Nearly 8 out of 10 'Small' Federal Contractors Are Actually Giants
Nearly 80 percent of the companies receiving small business federal contracts last year were anything but 'small businesses.' By Charles S. Clark
In the sixth of its annual studies, a small business advocacy group has again blasted the government for allegedly awarding contracts to major corporations when policy intends for them to go to legitimate small businesses. The Small Business Administration offered other possible explanations for the apparent discrepancies.
The Petaluma, Calif.-based American Small Business League’s new study of fiscal 2013 procurement data concluded that of the top 100 companies receiving the highest-valued small business federal contracts, “79 were large companies that exceeded the SBA’s small business size standards, five were anomalous and 16 were legitimate small businesses.”
The group’s annual studies also show that the number of top-100 contracting companies that are large firms has risen steadily, from 60 in fiscal 2009 to 84 in fiscal 2013.
The large corporations that received the contracts in question in fiscal 2013 included Lockheed Martin Corp., General Dynamics Corp., Boeing Co., General Electric, Oracle Corp., Apple Inc., Verizon, Bank of America Corp., Citigroup Inc., PepsiCo, Comcast Corp., Intel Corp., John Deere Co. and many more, said the league, which published brief company-by-company profiles.
“Once again, large companies are the fraudulent recipients of a large portion of federal small business contracts,” League President Lloyd Chapman said in a statement. “This practice is disastrous to our economy and hurting the American people. The ASBL urges leaders to enforce renewed oversight and monitoring of federal small business programs.”
Asked for a response, an SBA official declined to comment on the league’s methodology but reiterated the agency’s commitment to getting contracts to small businesses. “In some instances, a legitimate small business may appear to be ‘other than small’ in the Federal Procurement Data System,” said John Shoraka, associate administrator for government contracting and business development. “This occurs for a variety of reasons, including the growth of a business, mergers and acquisitions, or human data entry error. SBA has no tolerance for fraud, waste and abuse, and takes corrective steps when actionable information comes to light.”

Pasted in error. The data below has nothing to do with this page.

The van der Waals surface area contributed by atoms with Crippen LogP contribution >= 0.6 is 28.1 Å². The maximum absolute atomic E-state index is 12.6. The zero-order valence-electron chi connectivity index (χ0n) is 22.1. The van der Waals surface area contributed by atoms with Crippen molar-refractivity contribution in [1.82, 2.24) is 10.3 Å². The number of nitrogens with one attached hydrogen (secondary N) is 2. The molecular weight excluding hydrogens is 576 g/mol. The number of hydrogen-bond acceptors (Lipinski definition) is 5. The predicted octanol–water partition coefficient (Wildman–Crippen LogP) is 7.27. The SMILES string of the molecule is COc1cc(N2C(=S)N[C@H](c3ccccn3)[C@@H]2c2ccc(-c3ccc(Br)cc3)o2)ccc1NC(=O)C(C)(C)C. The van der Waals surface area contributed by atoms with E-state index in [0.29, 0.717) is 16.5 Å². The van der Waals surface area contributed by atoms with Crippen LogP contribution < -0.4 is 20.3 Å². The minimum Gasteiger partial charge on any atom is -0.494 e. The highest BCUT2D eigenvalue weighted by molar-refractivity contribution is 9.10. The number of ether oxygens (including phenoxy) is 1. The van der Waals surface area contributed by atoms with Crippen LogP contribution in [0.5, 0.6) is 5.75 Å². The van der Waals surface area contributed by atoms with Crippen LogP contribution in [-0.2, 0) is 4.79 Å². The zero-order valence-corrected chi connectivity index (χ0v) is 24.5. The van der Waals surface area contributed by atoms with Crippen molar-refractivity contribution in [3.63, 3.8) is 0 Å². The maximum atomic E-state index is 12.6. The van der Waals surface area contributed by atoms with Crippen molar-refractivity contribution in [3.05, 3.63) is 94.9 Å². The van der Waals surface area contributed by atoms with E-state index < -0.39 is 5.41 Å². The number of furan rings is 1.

Shoraka stressed that SBA over the past three years has initiated more governmentwide suspension and debarment actions against contractors than in the previous 10 years. “The fact that a contract awarded to a large business is coded in a database as an award to a small business does not mean that the contract was taken away from a small business or that small businesses suffered,” he said. “Unless a contract was set aside for a small business, the designation as a small business does not benefit that business in receiving the award. The designation could be a result of a mistake on the part of the contracting officer, who actually enters the designation in the database, or the firm when filing its representation for that contract.”
He added that SBA has a protest process for the size representation in contracts containing small business set-asides. “SBA cannot alter the federal procurement data that has been [entered] into FPDS,” he said. “However, we are continuously taking steps to improve data integrity. Each agency is responsible for ensuring the quality of its own contracting data, but SBA conducts additional analysis to help agencies identify any potential data anomalies. As part of its ongoing data quality efforts, SBA is continuing to work with federal agency procurement staff to provide tools to encourage data reviews, improvements to procurement systems and training sessions to improve accuracy.”